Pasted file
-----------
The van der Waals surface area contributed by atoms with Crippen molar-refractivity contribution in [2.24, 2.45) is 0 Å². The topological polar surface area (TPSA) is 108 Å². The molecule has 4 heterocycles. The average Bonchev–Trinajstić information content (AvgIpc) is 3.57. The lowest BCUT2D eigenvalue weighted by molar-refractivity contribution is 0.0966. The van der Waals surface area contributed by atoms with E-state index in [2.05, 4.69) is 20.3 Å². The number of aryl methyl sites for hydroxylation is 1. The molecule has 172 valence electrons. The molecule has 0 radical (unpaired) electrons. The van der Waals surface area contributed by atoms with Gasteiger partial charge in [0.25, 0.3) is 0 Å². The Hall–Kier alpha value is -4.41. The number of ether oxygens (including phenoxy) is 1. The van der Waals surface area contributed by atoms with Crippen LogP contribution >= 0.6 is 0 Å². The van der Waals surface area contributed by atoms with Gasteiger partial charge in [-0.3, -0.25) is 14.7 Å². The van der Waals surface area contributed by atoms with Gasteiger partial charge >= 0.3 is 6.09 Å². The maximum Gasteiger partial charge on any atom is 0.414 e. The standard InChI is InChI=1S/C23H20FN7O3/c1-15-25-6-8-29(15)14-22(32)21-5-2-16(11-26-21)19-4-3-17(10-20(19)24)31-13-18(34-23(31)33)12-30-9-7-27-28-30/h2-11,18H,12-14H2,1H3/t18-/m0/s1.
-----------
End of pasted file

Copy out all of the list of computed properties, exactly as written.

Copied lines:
The van der Waals surface area contributed by atoms with Crippen molar-refractivity contribution in [2.24, 2.45) is 0 Å². The topological polar surface area (TPSA) is 108 Å². The molecule has 4 heterocycles. The average Bonchev–Trinajstić information content (AvgIpc) is 3.57. The lowest BCUT2D eigenvalue weighted by molar-refractivity contribution is 0.0966. The van der Waals surface area contributed by atoms with E-state index in [2.05, 4.69) is 20.3 Å². The number of aryl methyl sites for hydroxylation is 1. The molecule has 172 valence electrons. The molecule has 0 radical (unpaired) electrons. The van der Waals surface area contributed by atoms with Gasteiger partial charge in [0.25, 0.3) is 0 Å². The Hall–Kier alpha value is -4.41. The number of ether oxygens (including phenoxy) is 1. The van der Waals surface area contributed by atoms with Crippen LogP contribution >= 0.6 is 0 Å². The van der Waals surface area contributed by atoms with Gasteiger partial charge in [-0.3, -0.25) is 14.7 Å². The van der Waals surface area contributed by atoms with Gasteiger partial charge >= 0.3 is 6.09 Å². The maximum Gasteiger partial charge on any atom is 0.414 e. The standard InChI is InChI=1S/C23H20FN7O3/c1-15-25-6-8-29(15)14-22(32)21-5-2-16(11-26-21)19-4-3-17(10-20(19)24)31-13-18(34-23(31)33)12-30-9-7-27-28-30/h2-11,18H,12-14H2,1H3/t18-/m0/s1.